I. Company’s BCG analysis.
BCG Matrix also known as Growth-Share Matrix is strategic tool for portfolio planning and analysis. BCG Matrix is used for current portfolio analysis, portfolio planning and development, and new strategy development (“BCG Matrix” 2007).
As we can see there are four quadrants: dog, problem child, star and cash cow.
In which of the positions of the above picture does British Airways fit? Currently, British Airways is one of the leading airlines in the market. Along with Lufthansa they dominate the market within Europe, but also from Europe to Middle East and North America (Golden 2007). Their overall market share has increased by 4% in last year only (Press Release 2008). British Airways has relied much upon the brand name build during the past decades of the last century. ...view middle of the document...
The market growth is slow and in fact is halting, but they got a very suitable position. Their revenue from passenger flights in total were 7,541£ million in the 2007/08 fiscal year compared to 7,263£ million the year before, and from those more than two thirds were from business service flights (“Income Statement” 2008). From the same source it can be noted that British Airways generated 694£ million of after tax profit for the 2007/08 fiscal year, a more than 10% increase than the previous one. And most of this profit came from the type of service described here (“Income Statement” 2008). Now let see the situation on the other type of services they offer, economic passenger service and cargo flights.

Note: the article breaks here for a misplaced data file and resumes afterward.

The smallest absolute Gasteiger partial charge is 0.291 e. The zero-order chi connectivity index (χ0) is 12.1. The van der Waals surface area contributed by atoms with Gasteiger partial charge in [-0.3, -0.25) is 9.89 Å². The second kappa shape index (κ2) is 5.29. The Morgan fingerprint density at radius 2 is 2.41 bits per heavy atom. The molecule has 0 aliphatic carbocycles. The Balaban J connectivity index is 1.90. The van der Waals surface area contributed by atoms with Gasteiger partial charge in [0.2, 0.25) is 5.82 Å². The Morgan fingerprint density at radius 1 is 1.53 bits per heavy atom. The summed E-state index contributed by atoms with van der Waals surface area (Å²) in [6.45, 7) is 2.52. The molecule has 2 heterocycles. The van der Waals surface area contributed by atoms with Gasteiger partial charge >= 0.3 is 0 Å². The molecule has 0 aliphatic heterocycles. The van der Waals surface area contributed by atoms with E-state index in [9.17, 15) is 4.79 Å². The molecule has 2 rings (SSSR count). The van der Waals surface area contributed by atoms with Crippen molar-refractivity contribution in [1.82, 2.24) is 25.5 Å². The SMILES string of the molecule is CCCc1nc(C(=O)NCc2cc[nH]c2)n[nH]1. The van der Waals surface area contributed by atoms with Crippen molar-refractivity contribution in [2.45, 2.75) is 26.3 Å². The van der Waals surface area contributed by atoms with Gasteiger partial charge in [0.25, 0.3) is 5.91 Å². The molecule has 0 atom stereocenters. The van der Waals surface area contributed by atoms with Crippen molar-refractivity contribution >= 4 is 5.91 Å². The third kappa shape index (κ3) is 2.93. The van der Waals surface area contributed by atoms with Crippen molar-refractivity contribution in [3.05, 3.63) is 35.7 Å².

Even thought the business service flights are going well, the other two types have some difficulties. This is true especially for the cargo flights. Of course they are not in the position of “dogs” from a BCG perspective but nearer to “question marks” surely. In comparison to their biggest European competitor, Lufthansa, they have a much lower market share in these types of products (Golden 2007). As can be noted from their financial “Income statement” (2008) the revenue from cargo is 616£ million in the last fiscal year compared to 600£ million the fiscal year before. And, as stated above, their economic service for passengers brings less than one third of the total passenger service flights revenue (“Income Statement” 2008). Golden (2007) notices that the increase in revenue for this type of products is no more than 2% a year. So, these services British Airways offers surely do not generate much cash flow and revenue and are struggling to be there, but certainly they do not only consume cash from the company portfolio. But these products are not the focus of the company and the new service they launched in March 2008 is the probing of this statement.